3. So here’s a thing that has become more noticeably annoying for me, to the extent that I’m now seeking the wisdom of anyone else who’s experienced it and figured out a solution... eyes watering in the cold air. Blurs my vision, doesn’t seem to stop until half way into a skate once I’m warm or they adjust... even if I wipe them, blow my nose, whatever... the tears just keep coming. I’ve taken to just trying to blink at opportune times, and basically skate around with tears streaming down my face, but it’s inevitable that I have multiple moments in a game where I have trouble seeing - blurry tear filled vision. I mishandle a pass or misjudge a puck’s movement. I’ve been playing for about ten years and have always been a person whose eyes water immediately in the cold, but it might be getting worse as I get older, or it might be that I’m getting better and therefore it’s affecting my play more? Who knows. It drives me nuts. It’s not too bad in the summer when rinks are warm enough but every year when it gets cold, I find myself wishing I had a solution. They don’t feel dry, so I don’t think eye drops would help - it seems like the opposite problem. It’s worst in the coldest rinks and games where I’m skating more vs. less, so I assume it’s just my body’s reaction to the cold air. I get the same reaction any time I walk the dog outside in the cold. I’ve tried wearing a neck warmer/gaiter over my nose and mouth, which sometimes helps when I’m outdoors, but it didn’t seem to help with the blurry watery eyes and I couldn’t stand it. I wear a full cage. I assume if I switched to plastic the shield would help but I don’t really love that idea. But if nothing else works I may have to break down and give it a try. Anyone else deal with this? I literally look like I’m crying for the first few shifts of any cold late night game; it’s kinda hilarious, except when I’m missing passes just inches off my stick because I have blurry triple vision if I don’t blink every 2 seconds.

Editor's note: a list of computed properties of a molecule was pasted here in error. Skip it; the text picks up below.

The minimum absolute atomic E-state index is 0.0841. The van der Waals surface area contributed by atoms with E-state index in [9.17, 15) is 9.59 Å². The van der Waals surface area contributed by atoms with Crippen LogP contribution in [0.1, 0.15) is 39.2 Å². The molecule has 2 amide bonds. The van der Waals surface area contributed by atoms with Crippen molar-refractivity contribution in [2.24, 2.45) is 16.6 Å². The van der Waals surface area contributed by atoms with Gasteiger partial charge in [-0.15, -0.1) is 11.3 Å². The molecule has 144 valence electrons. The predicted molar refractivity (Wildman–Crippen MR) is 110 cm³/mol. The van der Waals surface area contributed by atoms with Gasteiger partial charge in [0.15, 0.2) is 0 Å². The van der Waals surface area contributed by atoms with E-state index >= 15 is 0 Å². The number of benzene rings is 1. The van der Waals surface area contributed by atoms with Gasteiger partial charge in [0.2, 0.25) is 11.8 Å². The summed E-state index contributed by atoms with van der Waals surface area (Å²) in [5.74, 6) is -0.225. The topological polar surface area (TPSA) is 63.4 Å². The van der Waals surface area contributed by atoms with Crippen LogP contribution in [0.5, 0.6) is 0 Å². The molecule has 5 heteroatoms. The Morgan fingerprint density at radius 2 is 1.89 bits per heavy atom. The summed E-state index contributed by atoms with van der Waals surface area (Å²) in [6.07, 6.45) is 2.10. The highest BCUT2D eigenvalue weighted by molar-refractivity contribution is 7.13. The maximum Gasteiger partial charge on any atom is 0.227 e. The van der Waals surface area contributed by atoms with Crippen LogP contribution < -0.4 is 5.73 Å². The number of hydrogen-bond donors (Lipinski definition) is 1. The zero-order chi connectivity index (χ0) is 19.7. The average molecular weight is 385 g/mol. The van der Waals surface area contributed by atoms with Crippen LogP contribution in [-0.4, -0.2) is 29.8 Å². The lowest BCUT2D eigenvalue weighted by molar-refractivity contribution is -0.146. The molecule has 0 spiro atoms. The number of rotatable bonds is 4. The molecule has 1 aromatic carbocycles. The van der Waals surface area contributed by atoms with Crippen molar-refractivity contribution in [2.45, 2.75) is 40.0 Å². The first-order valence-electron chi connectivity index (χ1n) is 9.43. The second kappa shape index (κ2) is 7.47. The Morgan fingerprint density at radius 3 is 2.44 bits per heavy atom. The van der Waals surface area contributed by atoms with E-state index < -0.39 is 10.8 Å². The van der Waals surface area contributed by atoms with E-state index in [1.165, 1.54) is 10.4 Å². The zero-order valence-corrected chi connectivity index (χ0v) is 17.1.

4. I just saw this and came by to say I have flat feet and found my relief in Bauer Supremes (170s from a few years ago, just bought new 180s last week), and with a pair of Superfeet I've never felt better. Then I saw your last post... haha. If you never wear anything with arches, the Superfeet can make them sore for a while (as happened to me) but since it sounds like you do wear insoles in other shoes, you might not have any issues at all. If nothing else, maybe this will give you an extra vote of confidence pulling those S170s on...